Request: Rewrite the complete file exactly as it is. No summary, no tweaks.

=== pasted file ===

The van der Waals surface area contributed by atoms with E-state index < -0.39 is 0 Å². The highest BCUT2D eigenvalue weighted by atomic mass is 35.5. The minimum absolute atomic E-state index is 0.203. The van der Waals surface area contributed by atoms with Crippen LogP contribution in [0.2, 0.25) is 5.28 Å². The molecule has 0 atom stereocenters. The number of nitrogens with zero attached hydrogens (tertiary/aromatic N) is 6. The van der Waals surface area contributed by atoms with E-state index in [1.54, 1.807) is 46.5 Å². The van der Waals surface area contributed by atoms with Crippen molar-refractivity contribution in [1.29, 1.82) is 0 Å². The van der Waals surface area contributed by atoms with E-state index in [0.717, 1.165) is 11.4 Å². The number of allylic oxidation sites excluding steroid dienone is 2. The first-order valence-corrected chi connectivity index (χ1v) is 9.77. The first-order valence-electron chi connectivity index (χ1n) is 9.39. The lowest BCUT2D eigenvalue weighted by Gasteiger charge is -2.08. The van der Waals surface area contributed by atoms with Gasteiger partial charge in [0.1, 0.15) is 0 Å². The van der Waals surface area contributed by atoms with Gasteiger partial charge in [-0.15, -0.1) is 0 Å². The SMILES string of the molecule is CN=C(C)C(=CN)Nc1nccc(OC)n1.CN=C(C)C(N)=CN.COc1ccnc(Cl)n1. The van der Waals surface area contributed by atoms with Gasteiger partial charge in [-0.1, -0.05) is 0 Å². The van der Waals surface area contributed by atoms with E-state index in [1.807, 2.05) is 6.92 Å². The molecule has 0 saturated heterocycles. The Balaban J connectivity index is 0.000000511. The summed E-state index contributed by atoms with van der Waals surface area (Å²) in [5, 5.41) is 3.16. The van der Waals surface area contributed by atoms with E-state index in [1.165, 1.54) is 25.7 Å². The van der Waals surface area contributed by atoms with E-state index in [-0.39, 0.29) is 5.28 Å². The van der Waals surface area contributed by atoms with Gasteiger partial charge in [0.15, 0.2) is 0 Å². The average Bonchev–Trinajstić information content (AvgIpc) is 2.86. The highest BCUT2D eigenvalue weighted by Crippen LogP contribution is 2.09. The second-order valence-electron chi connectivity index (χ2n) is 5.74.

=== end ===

The van der Waals surface area contributed by atoms with E-state index < -0.39 is 0 Å². The highest BCUT2D eigenvalue weighted by atomic mass is 35.5. The minimum absolute atomic E-state index is 0.203. The van der Waals surface area contributed by atoms with Crippen LogP contribution in [0.2, 0.25) is 5.28 Å². The molecule has 0 atom stereocenters. The number of nitrogens with zero attached hydrogens (tertiary/aromatic N) is 6. The van der Waals surface area contributed by atoms with E-state index in [1.54, 1.807) is 46.5 Å². The van der Waals surface area contributed by atoms with Crippen molar-refractivity contribution in [1.29, 1.82) is 0 Å². The van der Waals surface area contributed by atoms with E-state index in [0.717, 1.165) is 11.4 Å². The number of allylic oxidation sites excluding steroid dienone is 2. The first-order valence-corrected chi connectivity index (χ1v) is 9.77. The first-order valence-electron chi connectivity index (χ1n) is 9.39. The lowest BCUT2D eigenvalue weighted by Gasteiger charge is -2.08. The van der Waals surface area contributed by atoms with Gasteiger partial charge in [0.1, 0.15) is 0 Å². The van der Waals surface area contributed by atoms with Gasteiger partial charge in [-0.15, -0.1) is 0 Å². The SMILES string of the molecule is CN=C(C)C(=CN)Nc1nccc(OC)n1.CN=C(C)C(N)=CN.COc1ccnc(Cl)n1. The van der Waals surface area contributed by atoms with Gasteiger partial charge in [-0.1, -0.05) is 0 Å². The van der Waals surface area contributed by atoms with E-state index in [1.807, 2.05) is 6.92 Å². The molecule has 0 saturated heterocycles. The Balaban J connectivity index is 0.000000511. The summed E-state index contributed by atoms with van der Waals surface area (Å²) in [5, 5.41) is 3.16. The van der Waals surface area contributed by atoms with E-state index in [1.165, 1.54) is 25.7 Å². The van der Waals surface area contributed by atoms with E-state index in [-0.39, 0.29) is 5.28 Å². The van der Waals surface area contributed by atoms with Gasteiger partial charge in [0.15, 0.2) is 0 Å². The average Bonchev–Trinajstić information content (AvgIpc) is 2.86. The highest BCUT2D eigenvalue weighted by Crippen LogP contribution is 2.09. The second-order valence-electron chi connectivity index (χ2n) is 5.74.